FIA's most senior F1 figure leaves, replaced by ex-Wolff advisor - The Race
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FIA’s most senior F1 figure leaves, replaced by ex-Wolff advisor

Jun 1 2022
By Matt Beer and Scott Mitchell-Malm

The FIA’s new-for-2022 Formula 1 structure will undergo a major change following the departure of Peter Bayer.

As the secretary general and newly-appointed head of single-seater matters, Bayer was the most senior figure in the FIA’s F1 organisation.

He will be replaced – on what the FIA described as an interim basis – by Shaila-Ann Rao.

Rao was the FIA’s legal director until the end of 2018, but has most recently been working as a special advisor to Mercedes team principal Toto Wolff.

In the wake of the FIA’s mishandling of the 2021 Abu Dhabi Grand Prix, which controversially altered the outcome of the race and championship, new FIA president Mohammed Ben Sulayem oversaw a number of changes.

Motor Racing Formula One World Championship Spanish Grand Prix Race Day Barcelona, Spain

He had tasked Bayer with proposals to “review and optimise the organisation of the FIA F1 structure” for 2022.

The changes included replacing the FIA race director of the last three years, Michael Masi, with a rotation of the race director role between Niels Wittich and Eduardo Freitas.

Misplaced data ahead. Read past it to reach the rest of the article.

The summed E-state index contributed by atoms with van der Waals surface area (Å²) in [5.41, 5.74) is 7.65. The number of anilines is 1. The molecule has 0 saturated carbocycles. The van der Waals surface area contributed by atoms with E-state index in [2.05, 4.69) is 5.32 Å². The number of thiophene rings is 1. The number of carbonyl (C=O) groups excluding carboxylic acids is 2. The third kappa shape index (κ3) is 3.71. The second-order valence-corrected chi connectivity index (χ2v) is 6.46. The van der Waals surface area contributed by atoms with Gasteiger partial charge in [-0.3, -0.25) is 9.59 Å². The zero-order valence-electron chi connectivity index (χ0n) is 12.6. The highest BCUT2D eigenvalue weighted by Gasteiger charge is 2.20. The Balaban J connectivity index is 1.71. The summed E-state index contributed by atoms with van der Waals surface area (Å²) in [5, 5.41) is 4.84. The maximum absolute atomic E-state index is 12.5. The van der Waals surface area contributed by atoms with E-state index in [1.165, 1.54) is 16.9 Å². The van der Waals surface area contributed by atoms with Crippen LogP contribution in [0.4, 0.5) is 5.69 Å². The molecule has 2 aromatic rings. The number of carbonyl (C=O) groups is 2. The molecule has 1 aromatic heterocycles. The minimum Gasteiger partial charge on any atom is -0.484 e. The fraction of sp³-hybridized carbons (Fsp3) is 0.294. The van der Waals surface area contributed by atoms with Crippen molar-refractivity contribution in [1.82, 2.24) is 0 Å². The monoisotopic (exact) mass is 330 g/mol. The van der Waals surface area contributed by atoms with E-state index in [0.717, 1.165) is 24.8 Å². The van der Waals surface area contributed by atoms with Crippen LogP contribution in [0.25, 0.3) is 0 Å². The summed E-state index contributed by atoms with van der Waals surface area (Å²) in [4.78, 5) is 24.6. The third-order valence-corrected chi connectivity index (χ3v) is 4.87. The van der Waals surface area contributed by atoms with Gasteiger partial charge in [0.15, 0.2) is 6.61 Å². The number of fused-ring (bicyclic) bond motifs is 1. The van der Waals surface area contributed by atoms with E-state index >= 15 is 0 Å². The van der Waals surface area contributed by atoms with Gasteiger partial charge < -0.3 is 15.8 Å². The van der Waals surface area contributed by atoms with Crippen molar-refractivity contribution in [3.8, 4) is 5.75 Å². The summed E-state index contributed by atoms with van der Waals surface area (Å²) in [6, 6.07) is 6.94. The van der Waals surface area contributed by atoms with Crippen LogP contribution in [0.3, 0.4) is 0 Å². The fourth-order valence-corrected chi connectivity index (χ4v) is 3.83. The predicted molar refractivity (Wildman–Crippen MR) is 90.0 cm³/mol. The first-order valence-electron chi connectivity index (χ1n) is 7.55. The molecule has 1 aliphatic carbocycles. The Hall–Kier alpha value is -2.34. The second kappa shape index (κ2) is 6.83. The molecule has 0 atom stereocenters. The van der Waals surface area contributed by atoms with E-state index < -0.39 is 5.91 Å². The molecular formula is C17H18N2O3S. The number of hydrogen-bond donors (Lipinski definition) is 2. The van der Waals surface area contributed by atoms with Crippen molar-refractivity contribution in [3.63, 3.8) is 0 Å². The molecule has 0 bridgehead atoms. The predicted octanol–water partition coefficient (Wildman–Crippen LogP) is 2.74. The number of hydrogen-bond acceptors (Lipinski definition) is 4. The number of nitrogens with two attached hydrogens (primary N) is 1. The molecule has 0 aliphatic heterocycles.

A new ‘remote operations centre’ (ROC) was also set up at the FIA’s Geneva headquarters.

But there has been growing dissent within F1 at the start of the new era ushered in by Ben Sulayem.

Rows over the clampdown on drivers wearing jewellery, complaints about stewarding and confusion around how the start of the Monaco Grand Prix was handled, have raised concerns over the impact the changes within the FIA’s F1 structure have had.

There are also increasingly serious bigger picture issues in the background, such as the division between the FIA and F1 over increasing the number of sprint races next season.

Senior figures within F1 have even started to privately question whether the FIA’s role in the running of the championship needs to be scaled back.

The FIA statement announcing Bayer’s exit thanked him for “the achievements he has contributed to the development of motorsport over the last five years”.

It highlighted his work on the junior single-seater pyramid, the creation of a new world championship for cross-country rallying and other work on safety and sustainability.

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